Monday, January 11, 2010

Off and running in 2010 . . . chilling at Woodhall

Sorry about the delay in posting. Blame it on the holiday, on work, on getting out of the routine. So, with the Farm Show under way it's time to roll this out daily again, with plans to add social media to the mix as this year ages.

Would prefer to start where this all started, down at Woodhall Wine Cellars in Parkton, Md., on Sunday, where several dozen visitors gathering to watch the Ravens in the tasting room. Others paraded through on the second part of a weekend library tasting, a rare commodity in this region. An annual event at Woodhall, the winery has blocked off a couple hours on a Saturday and Sunday in December and allowed case club members to saunter down the path to the winery and storage building, essentially down into the cellar. This year it was the second weekend in January, where they served a few wines with virtually no inventory (including a 1994 Vidal) and another dozen where the winery had perhaps a case or several left.

They went as far back as a 1991 Cabernet Sauvignon, a 1993 Meritage and that Vidal that I mentioned. You probably don't want to keep your whites more than several years, but there are always exceptions. One was a 2001 Chardonnay they produced for Corks Restaurant in Baltimore. It still tasted good several years ago when I had bought a half case, and little had changed in the last couple of bottles remaining that were pulled out on Sunday. Same with the Vidal, which still held up its end even thought it's 16 years old. Took home two of the last five bottles left in storage, and we'll wait for a suitable occasion this year to open them.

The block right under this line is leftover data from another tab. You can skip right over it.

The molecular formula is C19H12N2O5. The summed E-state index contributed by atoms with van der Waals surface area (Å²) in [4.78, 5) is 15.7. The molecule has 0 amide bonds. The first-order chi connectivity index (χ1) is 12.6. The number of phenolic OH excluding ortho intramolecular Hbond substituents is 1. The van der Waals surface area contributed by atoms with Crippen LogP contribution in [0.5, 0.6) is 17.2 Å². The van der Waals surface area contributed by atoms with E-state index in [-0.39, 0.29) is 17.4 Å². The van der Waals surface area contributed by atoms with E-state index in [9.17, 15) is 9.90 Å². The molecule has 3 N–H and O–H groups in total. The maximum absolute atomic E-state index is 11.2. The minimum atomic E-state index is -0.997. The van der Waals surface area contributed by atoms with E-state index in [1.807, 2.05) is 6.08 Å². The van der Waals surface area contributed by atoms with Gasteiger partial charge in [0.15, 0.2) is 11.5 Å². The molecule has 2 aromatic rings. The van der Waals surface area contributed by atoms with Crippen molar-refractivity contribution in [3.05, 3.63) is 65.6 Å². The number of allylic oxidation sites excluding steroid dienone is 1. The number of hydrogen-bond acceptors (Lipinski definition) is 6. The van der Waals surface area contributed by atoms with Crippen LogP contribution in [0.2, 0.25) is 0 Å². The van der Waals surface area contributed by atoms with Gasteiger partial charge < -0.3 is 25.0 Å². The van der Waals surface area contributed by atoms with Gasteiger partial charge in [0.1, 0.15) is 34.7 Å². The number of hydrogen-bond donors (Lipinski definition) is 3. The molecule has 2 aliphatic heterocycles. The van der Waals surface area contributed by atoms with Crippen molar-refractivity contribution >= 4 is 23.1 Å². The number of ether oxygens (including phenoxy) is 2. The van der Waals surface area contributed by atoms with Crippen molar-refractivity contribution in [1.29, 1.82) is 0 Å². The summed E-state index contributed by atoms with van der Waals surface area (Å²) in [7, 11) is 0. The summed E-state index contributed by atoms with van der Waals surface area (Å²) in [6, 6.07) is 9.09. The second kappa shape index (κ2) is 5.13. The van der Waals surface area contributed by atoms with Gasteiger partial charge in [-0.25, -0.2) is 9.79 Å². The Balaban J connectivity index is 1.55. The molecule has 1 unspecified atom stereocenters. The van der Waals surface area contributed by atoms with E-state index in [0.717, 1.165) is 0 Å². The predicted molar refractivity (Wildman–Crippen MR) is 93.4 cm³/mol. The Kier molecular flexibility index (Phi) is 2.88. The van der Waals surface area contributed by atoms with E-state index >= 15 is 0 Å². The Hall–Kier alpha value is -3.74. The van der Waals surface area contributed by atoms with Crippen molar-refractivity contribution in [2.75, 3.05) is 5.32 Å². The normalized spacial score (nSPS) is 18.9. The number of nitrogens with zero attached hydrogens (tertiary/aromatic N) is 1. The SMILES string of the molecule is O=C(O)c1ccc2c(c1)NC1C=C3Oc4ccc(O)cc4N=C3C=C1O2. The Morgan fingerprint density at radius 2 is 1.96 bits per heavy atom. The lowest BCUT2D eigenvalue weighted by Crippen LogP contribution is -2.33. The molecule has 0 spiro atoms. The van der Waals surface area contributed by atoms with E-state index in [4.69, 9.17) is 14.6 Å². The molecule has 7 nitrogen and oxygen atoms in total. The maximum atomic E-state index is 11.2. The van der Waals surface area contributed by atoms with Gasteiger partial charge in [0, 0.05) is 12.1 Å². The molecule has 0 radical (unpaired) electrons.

Winemaker Chris Kent and former co-owner Al Kopp served as the guides at the tasting. Kopp noted that they would always put a case aside of every wine they would produce. But these tastings over the last few years have pretty much wiped out the cellar, so there's a good chance several years could pass before the next one. Not sure why some of the older wineries do not hold a similar tasting; but it's a question I want to ask as I catch up to the proprietors of wineries in Pennsylvania and Maryland that are 15 years or older.
Most of the bottles at Woodhall sold in the mid-teens up to 20 dollars; several of the Copernica Reserve Cabs (2002, 2005) were selling for $30. The most expensive was a Jubilee Reserve Merlot from 2007, acknowledged as a best vintage of the decade. That was going for $35.
This event done, the winery prepares for its annual wine and soup pairing starting next weekend and continuing into February. This has become a staple event there, as has the Valentine's chocolates and barrel tasting that will commence Feb. 13 and likely continue into March.